There had been 491 use of force incidents in the six months before the inspection, around 2 per day, ‘which was very high’. Again paperwork was left unfinished so that ‘[o]f 195 use of force incidents that occurred between October and November 2017, only 85 supervisor reports had been submitted’. In December 2017 alone, there were 61 violent incidents. Paperwork had been received for only 17 (28%) of these cases which meant that ‘opportunities to identify patterns and trends and to learn lessons were missed’. This is a serious indictment of the regime’s non-compliance with even the most rudimentary demands for democratic accountability and control. Crucially, from the perspective of the prisoners, the detrimental impact was clear:

Our concerns were heightened by prisoners’ many allegations which raised concerns that force was sometimes unjustified and excessive. We identified incidents in which batons had been drawn and used, but which had not been recorded on the prison’s database. We were not confident that nurses were always present during planned use of force incidents or that they always saw men after spontaneous incidents. Forms reporting an injury to a prisoner were often missing (emphasis added).

Exeter Prison

Two weeks after the report on Nottingham, the Chief Inspector published another damning report on Exeter prison. Once again, he invoked the Urgent Notification process. This was not surprising given the abject state of the prison and the desperate nature of the regime. Safety received the lowest possible grade of ‘poor’. There had been six self-inflicted deaths in the prison since the previous inspection in August 2016, five of which occurred in 2017. In the previous six months, self harm was ‘running at a higher rate than in any similar prison. It has risen by 40% since our last inspection’.

Punishing the Vulnerable

The Inspectorate noted that they ‘saw many examples of a lack of care for vulnerable prisoners which, given the recent tragic events in the prison, were symptomatic of a lack of empathy and understanding of the factors that contribute to suicide and self harm’ (emphasis added). This lack of sympathy, alongside ‘unacceptably poor’ living conditions, made the regime toxic for many prisoners.

As with Liverpool and Nottingham, official recommendations for reforming the prison had been effectively ignored. Of the 14 recommendations made in the previous inspection around safety, only three had been fully achieved while the two main recommendations had not been achieved.

Despite the high levels of prisoner vulnerability, the report noted that it was ‘shocking to see the way in which cell bells were routinely ignored by staff’. This was ‘inexcusable. Inspectors saw bells going unanswered even when staff were doing nothing else’. This was in a prison which was not short staffed and is a crucial point. It directly challenges the dominant, politically expedient narrative popularised by the Prison Officers Association, the media, liberal reform groups and successive government Ministers of all political persuasions that cuts to staffing levels are the single cause of the prison crisis and therefore if the cuts were restored then the benevolent, penal status quo would be restored.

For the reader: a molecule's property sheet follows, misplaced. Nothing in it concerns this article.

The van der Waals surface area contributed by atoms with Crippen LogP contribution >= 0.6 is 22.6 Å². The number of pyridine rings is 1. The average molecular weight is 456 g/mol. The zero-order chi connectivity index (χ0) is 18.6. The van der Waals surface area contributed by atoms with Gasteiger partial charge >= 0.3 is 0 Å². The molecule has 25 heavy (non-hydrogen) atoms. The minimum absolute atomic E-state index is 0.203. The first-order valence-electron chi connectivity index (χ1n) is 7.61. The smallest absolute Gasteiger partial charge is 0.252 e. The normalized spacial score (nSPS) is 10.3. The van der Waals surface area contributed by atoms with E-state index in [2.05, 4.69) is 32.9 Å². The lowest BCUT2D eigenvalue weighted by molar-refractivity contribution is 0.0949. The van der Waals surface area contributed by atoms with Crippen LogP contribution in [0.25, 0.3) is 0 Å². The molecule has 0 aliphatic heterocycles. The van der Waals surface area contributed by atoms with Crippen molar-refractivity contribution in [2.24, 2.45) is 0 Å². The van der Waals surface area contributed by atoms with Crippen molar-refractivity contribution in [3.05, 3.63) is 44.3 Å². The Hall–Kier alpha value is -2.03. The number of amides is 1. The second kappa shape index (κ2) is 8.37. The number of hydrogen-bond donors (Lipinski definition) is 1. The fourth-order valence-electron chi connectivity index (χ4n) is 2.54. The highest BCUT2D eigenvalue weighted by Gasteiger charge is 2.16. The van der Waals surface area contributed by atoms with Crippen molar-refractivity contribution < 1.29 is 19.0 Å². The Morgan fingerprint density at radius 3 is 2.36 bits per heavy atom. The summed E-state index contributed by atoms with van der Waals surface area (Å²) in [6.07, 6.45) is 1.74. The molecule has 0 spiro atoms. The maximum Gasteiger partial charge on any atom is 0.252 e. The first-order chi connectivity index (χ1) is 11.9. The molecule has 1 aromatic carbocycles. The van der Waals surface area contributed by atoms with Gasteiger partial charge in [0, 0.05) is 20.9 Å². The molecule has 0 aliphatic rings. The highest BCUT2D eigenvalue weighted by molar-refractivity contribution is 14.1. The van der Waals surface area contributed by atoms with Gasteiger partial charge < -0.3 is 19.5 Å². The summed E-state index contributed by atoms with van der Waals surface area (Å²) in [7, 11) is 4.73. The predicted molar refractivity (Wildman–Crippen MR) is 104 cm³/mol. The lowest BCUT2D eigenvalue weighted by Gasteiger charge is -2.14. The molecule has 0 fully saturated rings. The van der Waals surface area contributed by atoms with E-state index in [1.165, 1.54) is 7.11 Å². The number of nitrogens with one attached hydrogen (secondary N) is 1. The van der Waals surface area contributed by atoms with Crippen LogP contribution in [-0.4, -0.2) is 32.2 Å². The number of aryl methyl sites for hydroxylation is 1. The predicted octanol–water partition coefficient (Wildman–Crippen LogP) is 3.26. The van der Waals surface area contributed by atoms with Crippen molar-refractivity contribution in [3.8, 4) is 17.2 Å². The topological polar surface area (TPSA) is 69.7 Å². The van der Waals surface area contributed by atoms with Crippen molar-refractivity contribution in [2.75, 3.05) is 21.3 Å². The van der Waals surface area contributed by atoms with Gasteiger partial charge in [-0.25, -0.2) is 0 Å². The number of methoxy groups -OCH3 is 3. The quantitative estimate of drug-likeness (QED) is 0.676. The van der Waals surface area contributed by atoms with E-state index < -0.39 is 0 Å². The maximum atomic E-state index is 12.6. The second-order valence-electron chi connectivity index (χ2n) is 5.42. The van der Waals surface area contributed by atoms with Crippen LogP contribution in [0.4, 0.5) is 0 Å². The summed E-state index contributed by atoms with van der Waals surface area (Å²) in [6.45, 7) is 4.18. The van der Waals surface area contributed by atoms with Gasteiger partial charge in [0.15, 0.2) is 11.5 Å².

This narrative ignores one key issue which is consistently marginalised in the debates about prisons: the authoritarian, occupational culture of prison officers. Forty eight per cent of prisoners surveyed in Exeter said they had been bullied or victimised by staff. There was a casual, systemic indifference towards those supposedly in the care of the state. The inspector described the case of one vulnerable prisoner who was:

…assessed as being at heightened risk of suicide and self harm, who should have been located on the dedicated first night unit, [but who] was instead placed on C1 wing, a subterranean unit that was in effect being used as a segregation unit but without any of the usual safeguards. This prisoner spent three days on this unit before moving to the first night unit where inspectors saw him in a squalid cell without bedding, a television or glass in his window. None of this had been reported by staff who were required to check on him regularly as part of his care plan.

The Use of Force

As in Nottingham, despite the fact that the use of force by staff had risen by 39% since August 2016, and that there had been more than 250 use of force reports written in the five months between January and May 2018, they ‘had not been completed by staff, and those that had been completed were not routinely reviewed by managers’. The Inspector maintained that it was ‘extraordinary that our main recommendation on the governance of the use of force has been largely ignored’. This was compounded by the fact that the formal demand that any planned use of force should be filmed, in only three out of 39 cases was this done. Similarly, body-worn cameras ‘were not used in the majority of incidents’